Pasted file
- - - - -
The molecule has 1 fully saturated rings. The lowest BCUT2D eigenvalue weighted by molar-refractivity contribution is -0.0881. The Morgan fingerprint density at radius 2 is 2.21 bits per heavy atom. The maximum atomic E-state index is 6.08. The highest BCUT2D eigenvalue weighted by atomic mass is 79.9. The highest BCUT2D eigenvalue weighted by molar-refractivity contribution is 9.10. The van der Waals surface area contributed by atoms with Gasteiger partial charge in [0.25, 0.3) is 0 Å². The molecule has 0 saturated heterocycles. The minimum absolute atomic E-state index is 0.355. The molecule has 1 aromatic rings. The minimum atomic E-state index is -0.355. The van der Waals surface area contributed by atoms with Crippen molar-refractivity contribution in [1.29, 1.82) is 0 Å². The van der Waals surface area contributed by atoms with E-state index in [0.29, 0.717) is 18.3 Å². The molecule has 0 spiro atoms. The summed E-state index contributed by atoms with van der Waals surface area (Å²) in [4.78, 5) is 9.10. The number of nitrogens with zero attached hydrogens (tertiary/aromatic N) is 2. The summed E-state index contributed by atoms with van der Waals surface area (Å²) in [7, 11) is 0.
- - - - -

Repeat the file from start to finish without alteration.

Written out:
The molecule has 1 fully saturated rings. The lowest BCUT2D eigenvalue weighted by molar-refractivity contribution is -0.0881. The Morgan fingerprint density at radius 2 is 2.21 bits per heavy atom. The maximum atomic E-state index is 6.08. The highest BCUT2D eigenvalue weighted by atomic mass is 79.9. The highest BCUT2D eigenvalue weighted by molar-refractivity contribution is 9.10. The van der Waals surface area contributed by atoms with Gasteiger partial charge in [0.25, 0.3) is 0 Å². The molecule has 0 saturated heterocycles. The minimum absolute atomic E-state index is 0.355. The molecule has 1 aromatic rings. The minimum atomic E-state index is -0.355. The van der Waals surface area contributed by atoms with Crippen molar-refractivity contribution in [1.29, 1.82) is 0 Å². The van der Waals surface area contributed by atoms with E-state index in [0.29, 0.717) is 18.3 Å². The molecule has 0 spiro atoms. The summed E-state index contributed by atoms with van der Waals surface area (Å²) in [4.78, 5) is 9.10. The number of nitrogens with zero attached hydrogens (tertiary/aromatic N) is 2. The summed E-state index contributed by atoms with van der Waals surface area (Å²) in [7, 11) is 0.